Despite weakening by more than a peso in only a month’s time, Bangko Sentral ng Pilipinas (BSP) Governor Nestor A. Espenilla Jr. said the local currency is far from a meltdown, as it is supported by the country’s healthy economic fundamentals.
“The peso is just fine. [It is] demonstrating flexibility reflecting day-to-day market conditions. There will be volatility, runs and corrections, and the public should plan accordingly and factor in exchange risk in their decisions,” Espenilla said.
Data from the PDS Group showed the local currency slumped further to the 51-to-a-dollar territory on Thursday, hitting 51.58 against the greenback. This is a significant weakening from the 51.295 to a dollar from the previous day’s trade.
Traded volume during the day hit $878.15 million, down from the previous day’s $943.05 million.
The peso at the start of the month was also significantly lower than its level at the start of 2018, which was at 49.81 to a dollar. This means that the local currency weakened
by P1.77 over a month’s time.
But the BSP governor stepped in to calm the markets, saying the peso is likely to stabilize on its own, as the local economy remains strong amid the movement in the foreign-exchange market.
“The peso is not expected to melt down because the underlying economic fundamentals of the economy are healthy. The BOP [Balance of Payment] deficit is very manageable and is but a reflection of an economy that’s growing rapidly in a way that is sustainable,” Espenilla said.
“We are very far from any foreign-exchange crisis given our large GIR [gross international reserves] buffer and secondary buffers, as well as investment-grade rating that guarantees ready market access for any official and commercial financing requirement,” he added.
Concerns about the weakening of the peso have been raised, as it is likely to aggravate the rising prices of imported products, such as oil, thereby accelerating inflationary pressures on top of the implementation of the tax-reform program.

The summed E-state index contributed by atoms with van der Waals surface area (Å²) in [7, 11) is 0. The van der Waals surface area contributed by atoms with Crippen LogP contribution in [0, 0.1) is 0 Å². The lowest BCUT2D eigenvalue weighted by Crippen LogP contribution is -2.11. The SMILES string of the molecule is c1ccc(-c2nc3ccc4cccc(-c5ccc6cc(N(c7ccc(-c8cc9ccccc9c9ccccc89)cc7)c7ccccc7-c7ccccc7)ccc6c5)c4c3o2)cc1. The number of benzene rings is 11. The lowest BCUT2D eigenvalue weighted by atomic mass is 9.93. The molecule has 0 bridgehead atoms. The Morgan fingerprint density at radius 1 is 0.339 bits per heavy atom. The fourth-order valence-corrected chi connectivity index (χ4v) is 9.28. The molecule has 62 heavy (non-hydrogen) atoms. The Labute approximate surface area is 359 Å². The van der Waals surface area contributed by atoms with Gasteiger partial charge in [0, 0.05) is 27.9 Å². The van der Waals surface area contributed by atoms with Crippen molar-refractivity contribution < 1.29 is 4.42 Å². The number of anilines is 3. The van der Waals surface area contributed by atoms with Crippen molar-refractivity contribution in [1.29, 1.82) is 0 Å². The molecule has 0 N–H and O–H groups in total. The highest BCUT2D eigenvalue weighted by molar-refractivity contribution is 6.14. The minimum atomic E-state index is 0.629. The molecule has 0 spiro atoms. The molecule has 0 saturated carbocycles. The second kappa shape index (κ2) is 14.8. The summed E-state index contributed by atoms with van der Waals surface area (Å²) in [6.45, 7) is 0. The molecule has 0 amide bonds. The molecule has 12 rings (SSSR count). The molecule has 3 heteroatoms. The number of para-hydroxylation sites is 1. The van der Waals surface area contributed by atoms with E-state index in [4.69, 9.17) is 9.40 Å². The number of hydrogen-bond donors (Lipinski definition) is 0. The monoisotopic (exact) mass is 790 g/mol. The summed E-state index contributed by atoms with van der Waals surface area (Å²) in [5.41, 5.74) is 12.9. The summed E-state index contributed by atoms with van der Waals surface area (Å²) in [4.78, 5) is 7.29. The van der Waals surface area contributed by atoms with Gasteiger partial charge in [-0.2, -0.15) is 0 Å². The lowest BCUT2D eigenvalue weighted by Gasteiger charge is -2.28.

IHS Markit Principal Economist Bernard Aw also said a weak exchange rate, coupled with new taxes and higher global commodity prices, will push manufacturing costs and elevate consumer price pressures in the country in early-2018.
Philippine Exporters Confederation President Sergio R. Ortiz-Luis agreed that the drop in peso’s value is not a cause for concern.
“There is not much of an effect really to exports. Everything is just an exaggeration of what should be considered as normal to the markets,” Ortiz-Luis said.
“Actually, the effect of the dollar and peso exchange is much exaggerated because if it is really undervalued, like in the 1980s and 1990s, when the government was struggling to save the peso, the effect on the economy is to the negative side. However, more or less, when we allow the peso to seek its level, I don’t think it has a strong impact to our exports, even to the economy,” he added.
Ortiz-Luis noted that the government has an infrastructure program that provides a strong backbone to the economy, and this is enough for the Philippine currency to stabilize throughout the rest of President Duterte’s term.
“The reality is, incidents, such as the rise in fuel prices, are functions and decisions made by our sources in the Middle East.
There are times that our peso weakens, there are times that is gains strength, but overall, it is performing within a manageable level,” he added.
With Elijah Felice E. Rosales